Joumal of Change Management,
Vol. 4, No. 4, 309-325, December 2004
Kurt Lewin and complexity
theories: back to the future?
Manchester School of Management, University of Manchester Institute of Science and Technology, Manchester, UK
ABSTRACT Many writers acknowledge the significance of Kurt Lewin's contribution to organizational change. However, over the last 20 years, where the focus has been on rapid, transformational change, Lewin's work has increasingly become seen as outmoded and irrelevant to the needs of modem organizations. It might be expected that this tendency would increase as academics and practitioners draw on the work of complexity theorists to portray organizations as complex, dynamic, non-linear self-organizing systems. Though there are some who do take this view, there are others who point to the similarities between Lewin's work and that of complexity theorists. In order to examine these conflicting views, the article begins by reviewing Lewin's Planned approach for change and arguing that it is a more robust approach than many of its detractors acknowledge. This is followed by a review ofthe literature on complexity theories which draws out the main implications of these for organizational change. The discussion of the two approaches which follows argues that there is common ground between the two which can fruitfully be built upon. The article concludes by arguing that if the complexity approach is the way forward for organizations, then they may have to return to Lewin's work in order to implement it: very much a case of 'back to the future'.
KEY WORDS: Kurt Lewin, planned change, eomplexity theories
Change is a constant feature of organizational life and the ability to manage it is seen as a core competence of successful organizations (Bumes, 2004b). However, there are significant differences in how it is perceived: is it incremental, punctuated or continuous; can it be driven from the top down or is it an emergent process? (Quinn, 1980,1982; Gersick, 1991; Wilson, 1992; Romanelli and Tushman, 1994; Greenwald, 1996; Brown and Eisenhardt, 1997; Dawson, 2003). These differences are the product of the changing organizational landscape of the last 20 years, where globalization, technological innovation and economic fluctuations have led to a desperate search for increased competitiveness through more and more radical forms of change (Cooper and Jackson, 1997; Kanter et al.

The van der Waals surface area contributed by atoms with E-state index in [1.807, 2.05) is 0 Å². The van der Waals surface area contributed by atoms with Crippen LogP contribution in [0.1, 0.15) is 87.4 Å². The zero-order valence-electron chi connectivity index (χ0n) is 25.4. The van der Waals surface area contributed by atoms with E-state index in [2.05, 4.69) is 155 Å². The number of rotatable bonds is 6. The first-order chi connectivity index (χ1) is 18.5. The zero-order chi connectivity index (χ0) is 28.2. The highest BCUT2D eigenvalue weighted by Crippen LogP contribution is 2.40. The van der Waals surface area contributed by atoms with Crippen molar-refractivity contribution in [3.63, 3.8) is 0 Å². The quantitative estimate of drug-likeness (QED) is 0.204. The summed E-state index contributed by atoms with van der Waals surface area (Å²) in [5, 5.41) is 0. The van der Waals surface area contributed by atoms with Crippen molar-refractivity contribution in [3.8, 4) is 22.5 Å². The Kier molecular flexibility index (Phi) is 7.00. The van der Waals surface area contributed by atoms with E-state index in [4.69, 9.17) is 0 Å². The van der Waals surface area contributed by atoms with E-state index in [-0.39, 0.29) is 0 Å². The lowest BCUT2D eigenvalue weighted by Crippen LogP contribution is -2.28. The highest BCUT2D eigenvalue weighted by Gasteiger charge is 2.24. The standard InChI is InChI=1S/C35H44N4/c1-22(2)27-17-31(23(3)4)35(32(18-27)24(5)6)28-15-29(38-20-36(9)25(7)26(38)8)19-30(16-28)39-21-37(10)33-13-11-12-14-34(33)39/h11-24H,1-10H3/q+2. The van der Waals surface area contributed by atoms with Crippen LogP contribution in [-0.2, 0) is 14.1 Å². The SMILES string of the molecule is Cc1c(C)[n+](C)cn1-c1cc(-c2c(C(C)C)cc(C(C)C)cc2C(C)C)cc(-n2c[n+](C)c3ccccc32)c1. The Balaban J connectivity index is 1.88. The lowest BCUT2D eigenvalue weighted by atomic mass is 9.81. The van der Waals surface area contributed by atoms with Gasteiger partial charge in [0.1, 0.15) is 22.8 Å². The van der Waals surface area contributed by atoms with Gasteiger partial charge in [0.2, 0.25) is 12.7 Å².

Correspondence Address: Manchester School of Management, University of Manchester Institute of Science and Technology, Manchester, M60 IQD, UK. Email: Bemard.Bumes@umist.ac.uk 1469-7017 Print/1479-1811 Online/04/040309-17 © 2004 Taylor & Franeis Ltd. DOI: 10.1080/1469701042000303811
1997; Peters, 1997; Beer and Nohria, 2000; Johnson and Scholes, 2002; Stacey, 2003).
However, increasingly over the last decade, academics and practitioners have come to view organizations through the lens of complexity theory, and this is beginning to have a profound impact on view of how organizations should he structured and changed (Wheatley, 1992; Lewis, 1994; Bechtold, 1997; Morgan, 1997; Tetenhaum, 1998; Arndt and Bigelow, 2000; Black, 2000; MacLean, 2001; Fitzgerald, 2002a; Stacey et al., 2002). Complexity theory serves as an umbrella term for a number of theories, ideas and research programmes that are derived from different disciplines in the natural sciences (Rescher, 1996; Styhre, 2002; Stacey, 2003). To emphasize the diversity of viewpoints amongst complexity researchers, this article will follow Black's (2000) lead and use the term complexity theories rather than theory.
Complexity theories are concemed with the emergence of order in dynamic non-linear systems, such as weather systems, operating at the edge of chaos: in other words, systems which are constantly changing and where the laws of cause and effect appear not to apply (Wheatley, 1992; Beeson and Davis,...
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